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In a rotating Kerr black hole is the ringlike singularity situated between the inner and the outer event horizon of the black hole?

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No, it is inside of the inner horizon, located at Boyer-Linquist coordinate $r=0$ (note that these coordinates do not have the same coordinate singularity at $r=0$ that standard spherical coordinates have)

One might ask, how is this a ring, then? The easiest way to show this is to realize that if you set $M=0$, the Boyer-Linquist metric has no curvature singularity, and if you take $ r=0, M=0$, then

$$ds^{2} = -\frac{\Delta}{\rho^{2}}\left(dt - a^2\sin^{2}\theta d\phi\right)^2 + \frac{sin^{2}\theta}{\rho^{2}}\left(\left(r^{2} + a^{2}\right)d\phi - a dt\right)^{2} + \frac{\rho^{2}}{\Delta}dr^{2} + \rho^{2}d\theta^{2}$$

where $\rho^{2} = r^{2} + a^{2}\cos^{2}\theta$ and $\Delta = r^{2} + a^{2} - 2Mr$

simply becomes

$$ds_{\rm ind}^{2} = -dt^{2} + a^{2}\sin^{2}\theta d\phi^{2} + a^{2} \cos^{2}\theta d\theta^{2}$$

Finally, realizing that the coordinate singularity only happens at $\rho=0$, which requires that you have $\cos\theta = 0$, and setting $t=constant$, you have:

$$ds^{2}_{\rm ind} = a^{2}d\phi^{2}$$

which is pretty obviously the metric for a ring of radius $a$.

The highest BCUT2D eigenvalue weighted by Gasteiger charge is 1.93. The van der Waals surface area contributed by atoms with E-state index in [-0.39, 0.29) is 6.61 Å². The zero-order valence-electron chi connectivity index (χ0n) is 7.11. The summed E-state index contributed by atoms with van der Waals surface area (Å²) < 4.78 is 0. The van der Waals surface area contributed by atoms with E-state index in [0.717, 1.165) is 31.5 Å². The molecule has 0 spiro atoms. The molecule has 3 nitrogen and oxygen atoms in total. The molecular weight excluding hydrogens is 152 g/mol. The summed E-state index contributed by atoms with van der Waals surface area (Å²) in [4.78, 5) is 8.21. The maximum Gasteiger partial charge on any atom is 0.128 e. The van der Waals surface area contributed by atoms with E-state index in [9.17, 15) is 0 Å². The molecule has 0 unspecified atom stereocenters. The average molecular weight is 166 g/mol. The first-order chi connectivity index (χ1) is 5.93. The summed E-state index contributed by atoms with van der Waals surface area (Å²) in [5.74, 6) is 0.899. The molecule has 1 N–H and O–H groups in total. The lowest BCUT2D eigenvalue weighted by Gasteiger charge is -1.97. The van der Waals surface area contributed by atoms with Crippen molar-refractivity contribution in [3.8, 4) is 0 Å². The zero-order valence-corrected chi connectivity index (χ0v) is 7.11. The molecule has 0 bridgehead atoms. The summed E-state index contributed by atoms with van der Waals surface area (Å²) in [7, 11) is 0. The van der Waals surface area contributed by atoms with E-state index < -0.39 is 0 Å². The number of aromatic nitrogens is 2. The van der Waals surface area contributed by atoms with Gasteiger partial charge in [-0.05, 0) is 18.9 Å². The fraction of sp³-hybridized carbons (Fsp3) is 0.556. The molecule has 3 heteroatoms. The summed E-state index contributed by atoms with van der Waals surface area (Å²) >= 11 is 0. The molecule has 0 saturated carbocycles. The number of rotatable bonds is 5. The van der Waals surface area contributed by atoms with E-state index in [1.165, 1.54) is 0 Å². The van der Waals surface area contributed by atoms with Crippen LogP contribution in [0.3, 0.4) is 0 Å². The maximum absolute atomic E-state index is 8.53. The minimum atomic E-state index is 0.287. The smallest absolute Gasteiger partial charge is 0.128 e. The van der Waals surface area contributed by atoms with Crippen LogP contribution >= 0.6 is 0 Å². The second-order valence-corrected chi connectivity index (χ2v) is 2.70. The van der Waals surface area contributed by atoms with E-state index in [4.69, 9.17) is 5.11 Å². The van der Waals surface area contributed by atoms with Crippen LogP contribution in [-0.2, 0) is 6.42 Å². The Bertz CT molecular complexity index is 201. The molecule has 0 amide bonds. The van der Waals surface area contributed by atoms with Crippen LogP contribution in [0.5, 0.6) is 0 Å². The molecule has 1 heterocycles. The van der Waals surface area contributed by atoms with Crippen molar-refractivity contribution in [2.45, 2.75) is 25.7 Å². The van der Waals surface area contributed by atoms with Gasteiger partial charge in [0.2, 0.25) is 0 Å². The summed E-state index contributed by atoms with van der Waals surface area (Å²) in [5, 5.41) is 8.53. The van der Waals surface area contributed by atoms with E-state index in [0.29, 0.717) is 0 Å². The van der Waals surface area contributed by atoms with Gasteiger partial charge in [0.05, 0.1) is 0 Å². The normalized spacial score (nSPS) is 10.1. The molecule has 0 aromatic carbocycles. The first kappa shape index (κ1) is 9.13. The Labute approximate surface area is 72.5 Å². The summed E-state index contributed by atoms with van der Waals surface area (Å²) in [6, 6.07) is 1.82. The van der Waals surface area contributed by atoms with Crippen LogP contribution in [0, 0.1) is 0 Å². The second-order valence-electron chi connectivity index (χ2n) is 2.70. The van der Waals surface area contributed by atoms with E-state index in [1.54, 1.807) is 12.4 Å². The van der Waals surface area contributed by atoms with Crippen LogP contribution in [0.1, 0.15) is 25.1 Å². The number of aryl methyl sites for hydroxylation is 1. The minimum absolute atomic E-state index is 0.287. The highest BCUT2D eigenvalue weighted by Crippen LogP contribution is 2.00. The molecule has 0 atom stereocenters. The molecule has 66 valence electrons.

Oh, to finish this and show that this is definitely inside the inner horizon, remember that the horizon is located at the location $\Delta = r^{2} + a^{2} - 2Mr = 0$, which the quadratic equation gives as located at:

$$r = M \pm \sqrt{M^{2} - a^{2}}$$

which has an inner r value greater than zero unless $a=0$, in which case, we have a Schwarzshild black hole, which is known to not have an inner horizon.

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  • $\begingroup$ I posted the above question because I learned that r(ring) = aM, that is always larger (or equal) than the inner horizon distance measured from the center of the Kerr BH in spherical coordinates. Can this be considered correct or not? $\endgroup$
    – Rene Kail
    Jan 4, 2020 at 2:08
  • $\begingroup$ @ReneKail: what are "spherical coordinates" in Kerr spacetime? The underlying geometry is not spherically symmetric. $\endgroup$ Jan 6, 2020 at 14:29
  • $\begingroup$ From the mathematics above it follows that the ring singularity in the equatorial plane of the Kerr BH has a radius R = a . But calculation shows that this radius is always larger (or equal) than the radius r- of the inner event horizon. How then is this compatible with the statement that the ring singularity lies within the inner event horizon? $\endgroup$
    – Rene Kail
    Jan 6, 2020 at 19:13
  • $\begingroup$ @ReneKail: the inner horizon is not a sphere (in fact, for sufficiently large $a$, the Kerr horizon doesn't even embed into $R^3$). and the $r$ coordinate of the inner horizon is always larger than the value $r=0$ for the ring singularity. These are not flat coordinates in flat spacetime we're talking about here. $\endgroup$ Jan 7, 2020 at 18:26
  • $\begingroup$ in particular, near the ring, the $\theta$ coordinate ceases to behave like an angle. One "passes through the ring" by going through $r=0$ while taking a $\theta$ value other than $\pi/2$ $\endgroup$ Jan 7, 2020 at 18:32

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